Miller was born in 1894 in Hanford, California. Growing up the granddaughter of early California pioneers, Miller was privy to many stories of the earliest California settlers. Consequently Miller gained an intimate understanding of the early southern San Joaquin landscape and the domestic life of those pioneers who settled there. Miller attended the University of California and the University of Minnesota and participated in the prestigious Bread Loaf Writers' Conference hosted by Middlebury College. At this conference, Miller studied with western historian and novelist Bernard DeVoto and subsequently converted the various stories she heard growing up into a unified novel. Miller published the resulting novel, First the Blade, in 1938. The novel depicts the daily life of Californian pioneers through the perspective of a fictional woman settler. The novel also includes a fictionalized account of the Mussel Slough gunfight that resulted from a land dispute between local pioneer settlers and the Southern Pacific Railroad. The novel is praised for its unique female perspective on pioneer life as well as for its verisimilitude and detailed realism. In 1949, Miller published a book of poetry entitled Mother Lode, 1849 to 1949.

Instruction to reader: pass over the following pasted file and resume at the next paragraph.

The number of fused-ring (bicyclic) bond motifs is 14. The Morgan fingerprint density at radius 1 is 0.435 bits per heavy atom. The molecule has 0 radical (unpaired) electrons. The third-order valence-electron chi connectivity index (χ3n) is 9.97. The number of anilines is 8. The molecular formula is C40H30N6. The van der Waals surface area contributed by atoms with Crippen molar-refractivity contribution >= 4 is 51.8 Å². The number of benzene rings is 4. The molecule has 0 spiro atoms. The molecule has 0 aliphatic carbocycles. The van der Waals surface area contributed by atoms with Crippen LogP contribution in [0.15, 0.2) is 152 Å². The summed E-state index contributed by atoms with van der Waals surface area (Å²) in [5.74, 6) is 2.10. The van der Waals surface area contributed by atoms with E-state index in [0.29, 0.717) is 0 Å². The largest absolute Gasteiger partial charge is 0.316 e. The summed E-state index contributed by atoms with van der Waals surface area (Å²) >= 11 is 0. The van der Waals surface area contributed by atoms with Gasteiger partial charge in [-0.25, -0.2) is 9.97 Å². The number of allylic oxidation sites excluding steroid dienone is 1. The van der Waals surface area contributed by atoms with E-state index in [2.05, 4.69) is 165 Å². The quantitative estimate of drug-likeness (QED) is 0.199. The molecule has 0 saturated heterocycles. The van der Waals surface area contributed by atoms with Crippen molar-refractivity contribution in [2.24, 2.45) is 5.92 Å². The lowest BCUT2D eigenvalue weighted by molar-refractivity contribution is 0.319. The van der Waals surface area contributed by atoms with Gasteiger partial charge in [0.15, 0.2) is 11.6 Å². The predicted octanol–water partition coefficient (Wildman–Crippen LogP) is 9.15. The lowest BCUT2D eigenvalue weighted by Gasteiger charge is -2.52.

Today UCLA annually awards the May Merrill Miller award to a female student for work in fiction or poetry.